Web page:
Scientists discover new species, reticulated siren, in Florida
The largest new species discovered in a century has been making its home in Alabama and Florida: the reticulated siren, a type of giant salamander.
The reticulated siren lives in the swamplands of Alabama and the Florida panhandle, and has a long, eel-like body that is spotted like a leopard.
“Sirens are abundant throughout the southern United States and are among the world’s largest amphibians, yet the biology, ecology, and phylogeography of this group is poorly-known,” the researchers wrote in their description of the new species, published in the journal PLOS ONE.
Like the other four known members of the Sirenidae family, the reticulated siren is completely aquatic, with external gills and front limbs only. It lives alongside other sirens, but shows a different enough set of traits to be a distinct species, the researchers wrote. It also grows to about two feet in length, they found.
The scientists first began hunting for the new species after hearing stories about it from residents who live near the swamps where the reticulated siren makes its home. Though it is not an eel, people were calling it a leopard eel.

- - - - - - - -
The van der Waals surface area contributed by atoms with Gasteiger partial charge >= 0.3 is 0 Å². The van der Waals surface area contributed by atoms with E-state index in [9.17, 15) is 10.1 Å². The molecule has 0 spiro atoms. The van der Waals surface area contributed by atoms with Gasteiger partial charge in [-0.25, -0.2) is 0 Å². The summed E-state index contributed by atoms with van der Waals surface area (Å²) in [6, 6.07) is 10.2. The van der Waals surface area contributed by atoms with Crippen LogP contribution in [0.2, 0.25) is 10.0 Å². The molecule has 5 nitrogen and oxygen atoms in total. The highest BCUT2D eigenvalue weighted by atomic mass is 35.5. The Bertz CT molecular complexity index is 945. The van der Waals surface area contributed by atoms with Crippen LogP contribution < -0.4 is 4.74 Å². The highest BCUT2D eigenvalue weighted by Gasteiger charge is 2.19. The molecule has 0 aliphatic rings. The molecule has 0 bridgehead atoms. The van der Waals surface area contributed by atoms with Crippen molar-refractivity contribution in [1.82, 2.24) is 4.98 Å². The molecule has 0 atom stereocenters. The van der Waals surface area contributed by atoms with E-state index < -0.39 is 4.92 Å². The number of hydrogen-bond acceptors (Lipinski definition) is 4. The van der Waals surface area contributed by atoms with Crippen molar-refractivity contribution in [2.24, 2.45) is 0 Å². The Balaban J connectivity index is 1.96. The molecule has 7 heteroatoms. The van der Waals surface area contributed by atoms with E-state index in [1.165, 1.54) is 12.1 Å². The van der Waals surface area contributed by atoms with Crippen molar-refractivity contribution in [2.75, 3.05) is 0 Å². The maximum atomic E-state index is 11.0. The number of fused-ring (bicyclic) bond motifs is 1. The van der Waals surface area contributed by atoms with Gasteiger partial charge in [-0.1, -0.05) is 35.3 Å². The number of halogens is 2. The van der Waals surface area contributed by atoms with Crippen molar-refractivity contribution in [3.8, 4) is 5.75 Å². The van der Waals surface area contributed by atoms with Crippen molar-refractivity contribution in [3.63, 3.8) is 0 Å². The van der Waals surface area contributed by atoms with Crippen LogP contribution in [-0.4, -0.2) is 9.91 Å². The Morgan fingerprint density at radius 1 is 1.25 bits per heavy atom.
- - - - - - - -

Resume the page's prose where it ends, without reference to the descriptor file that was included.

“It was basically this mythical beast,” co-author Dr. David Steen told National Geographic.
Steen and lead author Dr. Sean Graham first began hunting the creature while completing their doctoral degrees Alabama’s Auburn University. But it wasn’t until 2009 that Steen managed to capture his first reticulated siren in Florida. Until then, all they’d had was tall tales and a few aging museum specimens.
The two researchers and their colleagues have continued searching for more of the animals since then, mostly as a side project.
It took Steen and his colleagues about five years of hunting the creature to find enough samples to confirm it was a new species, he told the nature magazine. That’s partly because the reticulated siren enjoys living in murky swamp water, making them hard to spot from the surface, he said.
Biologists who study the elusive sirens have been eagerly awaiting confirmation of the reticulated siren as a new species.
“It was a long time coming,” Dr. Jennifer Stabile, an expert on sirens who works with Field Projects International, told National Geographic. “People had been discussing this for decades, how these groups needed to be looked at because we knew that there were more species there than had been documented.”